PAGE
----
So what is it about Norma’s pies that are so magical? This week we learned that she has begun franchising the Double R Diner, as Norma’s Double R, with five diners in her portfolio. But as her business partner/love interest Walter Lawford (Grant Goodeve) reveals, three of the five diners are turning a profit but the original one in Twin Peaks is actually losing money because of … the cherry pie, or the pies in general. And the reason is that Norma spends too much on ingredients — all natural, organic, etc — and doesn’t charge enough. The other diners use her recipes but cut corners on the ingredients which may or may not violate the terms of her agreement. Norma’s pies are made with love, but love doesn’t turn a profit. That love however, is what makes those particular pies so special and could be exactly why Coop just can’t break free. The question is, is there a Double R in Vegas, and will Coop ever get a slice of Norma Jennings’ authentic cherry pie? We can all hope that he will be set free, but as the last few episodes begin to wind down, that possibility is beginning to have a bleak resolution.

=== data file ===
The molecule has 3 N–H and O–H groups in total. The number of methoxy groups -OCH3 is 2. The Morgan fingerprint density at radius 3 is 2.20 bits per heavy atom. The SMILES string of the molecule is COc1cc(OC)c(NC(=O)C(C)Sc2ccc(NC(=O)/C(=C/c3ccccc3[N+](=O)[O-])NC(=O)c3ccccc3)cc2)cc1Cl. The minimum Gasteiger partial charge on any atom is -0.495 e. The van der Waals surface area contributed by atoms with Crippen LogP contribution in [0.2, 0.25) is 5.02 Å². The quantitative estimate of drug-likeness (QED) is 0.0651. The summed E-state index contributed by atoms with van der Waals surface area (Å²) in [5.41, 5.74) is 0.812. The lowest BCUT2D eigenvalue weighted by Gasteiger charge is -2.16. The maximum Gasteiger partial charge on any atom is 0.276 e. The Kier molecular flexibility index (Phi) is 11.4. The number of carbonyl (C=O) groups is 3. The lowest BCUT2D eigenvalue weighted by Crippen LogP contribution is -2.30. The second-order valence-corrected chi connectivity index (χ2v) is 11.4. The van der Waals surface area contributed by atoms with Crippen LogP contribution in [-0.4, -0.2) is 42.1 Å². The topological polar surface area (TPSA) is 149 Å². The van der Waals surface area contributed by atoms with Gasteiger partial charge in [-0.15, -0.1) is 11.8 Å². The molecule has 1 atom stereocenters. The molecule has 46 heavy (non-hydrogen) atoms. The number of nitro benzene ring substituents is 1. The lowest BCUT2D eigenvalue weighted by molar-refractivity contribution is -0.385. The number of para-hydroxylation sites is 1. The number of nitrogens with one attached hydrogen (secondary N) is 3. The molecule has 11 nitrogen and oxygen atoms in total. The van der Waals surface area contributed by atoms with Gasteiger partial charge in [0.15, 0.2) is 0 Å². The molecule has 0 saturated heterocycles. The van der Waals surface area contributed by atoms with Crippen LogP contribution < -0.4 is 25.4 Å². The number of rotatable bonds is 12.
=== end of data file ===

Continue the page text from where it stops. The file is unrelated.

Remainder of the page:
Aside from the cherry pie, Twin Peaks has always been about watching television … and being watched back, something that tied the original series fans closer to the show. There was a memorable moment in the original when BOB made his way across the furniture in the Palmer home, right up to the camera as he leered at the viewer, watching us while we watched him. It was an unsettling moment to say the least. But now, we’re more isolated from the proceedings while the others watch television or variations of a television screen. The Mitchum brothers oversee their casino on a bank of monitors. Nadine is glued to her computer monitor when Dr. Amp is doing his rant. This week found the evil Mr. C somewhere in Montana, tracking down his former henchman Ray, arriving at a stronghold overseen by a man named Renzo (Derek Mears). Here, Renzo and his crew watch Mr. C enter the compound via a giant high-def monitor. Later, Sarah Palmer is sitting in front of her TV again, isolated, surrounded by empty bottles of booze and ashtrays full of cigarette butts, watching the same few seconds of an old boxing match on an endless loop (accompanied by the crackle of electricity each time it restarts, which may connect to whatever Hawk heard inside her house). And at the end of the episode, instead of a performance at the Roadhouse (although there was one), we end on Ed, isolated like Sarah, sitting in his office at the Gas Farm, eating a cup of soup from the Double R, perhaps contemplating that look Norma gave him while she talked with Walter. But in lieu of a television, Ed was just staring out the window into the darkness. A window that happened to be pretty much the same dimensions as the giant TV at Renzo’s place. But in all of these cases, no one was watching back, and in the case of our beloved classic characters, all of them isolated from society, underscoring just how bad things have gotten in Twin Peaks since the death of Laura Palmer … and we’re still waiting for her golden light from Senorita Dido to come and save the town, and the world.